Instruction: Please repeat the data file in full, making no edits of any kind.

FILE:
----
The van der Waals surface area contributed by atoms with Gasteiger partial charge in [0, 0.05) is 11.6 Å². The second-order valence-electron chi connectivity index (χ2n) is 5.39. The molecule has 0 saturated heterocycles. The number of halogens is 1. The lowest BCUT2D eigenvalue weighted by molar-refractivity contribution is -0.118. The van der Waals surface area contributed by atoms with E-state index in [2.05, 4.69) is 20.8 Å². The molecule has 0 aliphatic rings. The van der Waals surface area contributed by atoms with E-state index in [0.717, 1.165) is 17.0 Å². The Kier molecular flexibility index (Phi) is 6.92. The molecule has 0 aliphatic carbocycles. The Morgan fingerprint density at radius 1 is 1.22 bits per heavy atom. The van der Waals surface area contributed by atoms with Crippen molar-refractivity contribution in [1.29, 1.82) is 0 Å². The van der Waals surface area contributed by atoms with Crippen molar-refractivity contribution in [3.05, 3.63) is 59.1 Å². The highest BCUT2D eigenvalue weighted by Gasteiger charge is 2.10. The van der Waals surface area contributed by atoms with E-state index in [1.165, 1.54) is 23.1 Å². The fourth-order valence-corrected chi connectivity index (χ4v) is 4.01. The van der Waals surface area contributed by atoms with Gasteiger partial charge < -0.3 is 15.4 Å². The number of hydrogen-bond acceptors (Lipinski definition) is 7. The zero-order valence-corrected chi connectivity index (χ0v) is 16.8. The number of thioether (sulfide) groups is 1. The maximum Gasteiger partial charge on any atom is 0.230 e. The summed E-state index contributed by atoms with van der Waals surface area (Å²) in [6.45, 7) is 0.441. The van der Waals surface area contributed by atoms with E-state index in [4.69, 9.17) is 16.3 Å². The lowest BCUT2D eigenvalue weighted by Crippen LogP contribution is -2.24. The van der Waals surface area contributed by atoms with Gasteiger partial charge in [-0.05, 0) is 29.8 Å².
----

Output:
The van der Waals surface area contributed by atoms with Gasteiger partial charge in [0, 0.05) is 11.6 Å². The second-order valence-electron chi connectivity index (χ2n) is 5.39. The molecule has 0 saturated heterocycles. The number of halogens is 1. The lowest BCUT2D eigenvalue weighted by molar-refractivity contribution is -0.118. The van der Waals surface area contributed by atoms with E-state index in [2.05, 4.69) is 20.8 Å². The molecule has 0 aliphatic rings. The van der Waals surface area contributed by atoms with E-state index in [0.717, 1.165) is 17.0 Å². The Kier molecular flexibility index (Phi) is 6.92. The molecule has 0 aliphatic carbocycles. The Morgan fingerprint density at radius 1 is 1.22 bits per heavy atom. The van der Waals surface area contributed by atoms with Crippen molar-refractivity contribution in [1.29, 1.82) is 0 Å². The van der Waals surface area contributed by atoms with Crippen molar-refractivity contribution in [3.05, 3.63) is 59.1 Å². The highest BCUT2D eigenvalue weighted by Gasteiger charge is 2.10. The van der Waals surface area contributed by atoms with E-state index in [1.165, 1.54) is 23.1 Å². The fourth-order valence-corrected chi connectivity index (χ4v) is 4.01. The van der Waals surface area contributed by atoms with Gasteiger partial charge < -0.3 is 15.4 Å². The number of hydrogen-bond acceptors (Lipinski definition) is 7. The zero-order valence-corrected chi connectivity index (χ0v) is 16.8. The number of thioether (sulfide) groups is 1. The maximum Gasteiger partial charge on any atom is 0.230 e. The summed E-state index contributed by atoms with van der Waals surface area (Å²) in [6.45, 7) is 0.441. The van der Waals surface area contributed by atoms with E-state index in [4.69, 9.17) is 16.3 Å². The lowest BCUT2D eigenvalue weighted by Crippen LogP contribution is -2.24. The van der Waals surface area contributed by atoms with Gasteiger partial charge in [-0.05, 0) is 29.8 Å².